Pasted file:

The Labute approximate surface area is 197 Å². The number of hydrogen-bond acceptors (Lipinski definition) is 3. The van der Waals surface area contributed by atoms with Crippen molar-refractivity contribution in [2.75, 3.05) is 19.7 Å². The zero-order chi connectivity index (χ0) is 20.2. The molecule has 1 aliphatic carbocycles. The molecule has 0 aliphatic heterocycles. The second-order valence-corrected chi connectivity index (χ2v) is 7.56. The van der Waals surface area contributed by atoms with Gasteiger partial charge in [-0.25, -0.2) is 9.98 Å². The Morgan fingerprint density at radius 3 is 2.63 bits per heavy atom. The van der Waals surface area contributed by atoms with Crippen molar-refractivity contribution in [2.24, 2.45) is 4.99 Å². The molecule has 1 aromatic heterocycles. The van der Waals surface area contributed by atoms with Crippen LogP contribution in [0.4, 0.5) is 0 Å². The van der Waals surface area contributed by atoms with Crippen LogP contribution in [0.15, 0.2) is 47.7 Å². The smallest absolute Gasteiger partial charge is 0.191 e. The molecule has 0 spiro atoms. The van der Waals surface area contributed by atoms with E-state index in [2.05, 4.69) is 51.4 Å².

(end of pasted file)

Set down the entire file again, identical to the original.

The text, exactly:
The Labute approximate surface area is 197 Å². The number of hydrogen-bond acceptors (Lipinski definition) is 3. The van der Waals surface area contributed by atoms with Crippen molar-refractivity contribution in [2.75, 3.05) is 19.7 Å². The zero-order chi connectivity index (χ0) is 20.2. The molecule has 1 aliphatic carbocycles. The molecule has 0 aliphatic heterocycles. The second-order valence-corrected chi connectivity index (χ2v) is 7.56. The van der Waals surface area contributed by atoms with Gasteiger partial charge in [-0.25, -0.2) is 9.98 Å². The Morgan fingerprint density at radius 3 is 2.63 bits per heavy atom. The van der Waals surface area contributed by atoms with Crippen molar-refractivity contribution in [2.24, 2.45) is 4.99 Å². The molecule has 1 aromatic heterocycles. The van der Waals surface area contributed by atoms with Crippen LogP contribution in [0.4, 0.5) is 0 Å². The van der Waals surface area contributed by atoms with Crippen LogP contribution in [0.15, 0.2) is 47.7 Å². The smallest absolute Gasteiger partial charge is 0.191 e. The molecule has 0 spiro atoms. The van der Waals surface area contributed by atoms with E-state index in [2.05, 4.69) is 51.4 Å².